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Written Directions

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My Grandmother passed away last week. She was 95. I'd seen her only three times since 1988--how this happened will vex me for some time, but rather than provide excruciating details as to why, I'll say it was not because I'm a complete asshole, but because I'm a sincere asshole.

At one time Grandmother was a rural Avon lady, and we always left her house with some fragrant bath or grooming product or another--I recall a bunny-shaped wash cloth made from foam that I dearly loved. That it served a utilitarian function and was simultaneously fun was thrilling. I remember it's soapy chemical smell, and that when I was four or so, and wearing it on my hand like a sock-puppet, traveling to some multi-family beach trip in the back of a station wagon, watching the bunny-glove-wash-cloth whip out the back window and flop down some two-lane Spanish moss-laden road.

She was my Dad's mother. (Dad was killed when I was five, so that may provide some insight.) I visited Grandmother two years ago when my sister and I met down South to scatter my Mom's ashes at a vista along the Blue Ridge Parkway. This was Mom's wish, to rest (finally) where she'd gone on day trips as a child, dates as a teenager, picnics as a young family, and nostalgia visits as the aging mother of a sullen and irascible teen. Her written directions to me were actually quite funny, "You may not remember the spot as you drank most of the two bottles of wine we brought for the picnic, but you should be able to find it."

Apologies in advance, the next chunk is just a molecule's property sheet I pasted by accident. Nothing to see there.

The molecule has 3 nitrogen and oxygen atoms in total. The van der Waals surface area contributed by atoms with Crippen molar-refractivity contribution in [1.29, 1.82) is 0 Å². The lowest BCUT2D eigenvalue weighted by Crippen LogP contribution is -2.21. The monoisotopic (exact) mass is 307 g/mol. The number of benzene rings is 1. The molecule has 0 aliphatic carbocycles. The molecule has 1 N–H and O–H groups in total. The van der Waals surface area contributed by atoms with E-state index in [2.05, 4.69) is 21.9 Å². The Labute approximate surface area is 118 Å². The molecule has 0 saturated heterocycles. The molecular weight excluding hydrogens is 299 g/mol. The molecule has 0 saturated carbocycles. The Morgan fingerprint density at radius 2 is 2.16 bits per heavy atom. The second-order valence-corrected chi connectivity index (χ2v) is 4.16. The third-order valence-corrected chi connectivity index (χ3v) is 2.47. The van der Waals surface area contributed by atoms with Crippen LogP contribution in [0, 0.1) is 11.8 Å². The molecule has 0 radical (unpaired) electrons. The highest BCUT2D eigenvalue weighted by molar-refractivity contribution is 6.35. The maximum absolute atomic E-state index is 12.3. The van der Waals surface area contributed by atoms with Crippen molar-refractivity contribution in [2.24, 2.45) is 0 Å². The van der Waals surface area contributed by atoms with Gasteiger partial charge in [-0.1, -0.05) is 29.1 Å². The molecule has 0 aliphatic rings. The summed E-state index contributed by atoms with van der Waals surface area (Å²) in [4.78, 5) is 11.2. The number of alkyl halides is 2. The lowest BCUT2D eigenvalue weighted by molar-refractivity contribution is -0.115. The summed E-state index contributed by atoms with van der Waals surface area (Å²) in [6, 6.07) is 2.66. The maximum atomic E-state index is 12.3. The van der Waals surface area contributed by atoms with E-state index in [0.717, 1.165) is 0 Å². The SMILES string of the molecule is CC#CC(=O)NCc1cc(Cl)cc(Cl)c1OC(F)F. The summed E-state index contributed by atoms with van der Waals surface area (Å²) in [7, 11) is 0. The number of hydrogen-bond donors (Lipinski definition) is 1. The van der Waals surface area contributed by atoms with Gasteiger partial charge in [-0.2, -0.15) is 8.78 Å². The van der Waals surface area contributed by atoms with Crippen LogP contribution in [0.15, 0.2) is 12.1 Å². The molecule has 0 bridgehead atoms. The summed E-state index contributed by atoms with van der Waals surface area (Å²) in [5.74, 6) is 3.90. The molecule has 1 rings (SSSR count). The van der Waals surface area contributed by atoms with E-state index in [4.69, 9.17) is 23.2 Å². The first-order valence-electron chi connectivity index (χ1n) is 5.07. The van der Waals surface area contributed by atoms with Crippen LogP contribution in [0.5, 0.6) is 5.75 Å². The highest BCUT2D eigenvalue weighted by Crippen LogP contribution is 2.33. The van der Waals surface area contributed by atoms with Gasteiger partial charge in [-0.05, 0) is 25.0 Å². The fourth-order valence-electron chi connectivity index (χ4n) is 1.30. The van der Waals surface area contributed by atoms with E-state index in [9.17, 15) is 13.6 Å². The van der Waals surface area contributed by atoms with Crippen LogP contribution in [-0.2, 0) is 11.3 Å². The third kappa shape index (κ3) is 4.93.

Coincidentally, my Grandmother's nursing home was in the lot directly behind our hotel. I'd unwittingly selected the nearby hotel because it had an indoor pool, and my wife likes to swim. The hotel was owned by an Indian man from Jackson Heights, Queens. He was a nice guy, missed New York, so chatted us up every chance he got, but he wore entirely too much cologne.

Grandmother was sharing a room with her sister, my Great Aunt Melba, (who I mistakenly and consistently called Velma as a child, but that's okay, as she called me Kevin) and also, coincidentally, My Great Aunt Melba introduced us to another of our Great Aunts, on my Mom's side, Grace. Living in the same nursing home. My Mom had sometimes mentioned her Aunt Grace, often in the vein of who in her family she favored, but I'd never met her. I was glad Melba introduced us, because Mom did indeed favor Grace, and gave to mind an ancient version of my Mom, what she may have looked like had she aged into a graceful elder Southern matron over thirty more years, and I'm happy to have that image.

Once, in some sort of private and personal writing quasi-therapy I attempted, I tried to write my Mom a letter. (It seemed fitting, as I'd received a long instructive letter from her, together with bits and fragments of other writing, gathered in a zippered, plastic bank pouch she'd written my name across with an indelible marker.) I tried to write this letter the year after she died, which was about a year before my sister and I got it together enough to meet in the South to scatter her ashes. I'm not sure what I was after with the letter, what I wanted to say, as I didn't get very far. Shortly after I typed "Dear Mom" I noticed I had actually typed "Dead Mom" and then when I re-typed to correct it, again, and again, I typed "Dead" instead of "Dear." The rest of the short letter consisted of a few sentences explaining what had just happened, what I'd done, typing dead instead of dear, and that she would think it was funny, as she had a dark and melancholy wit.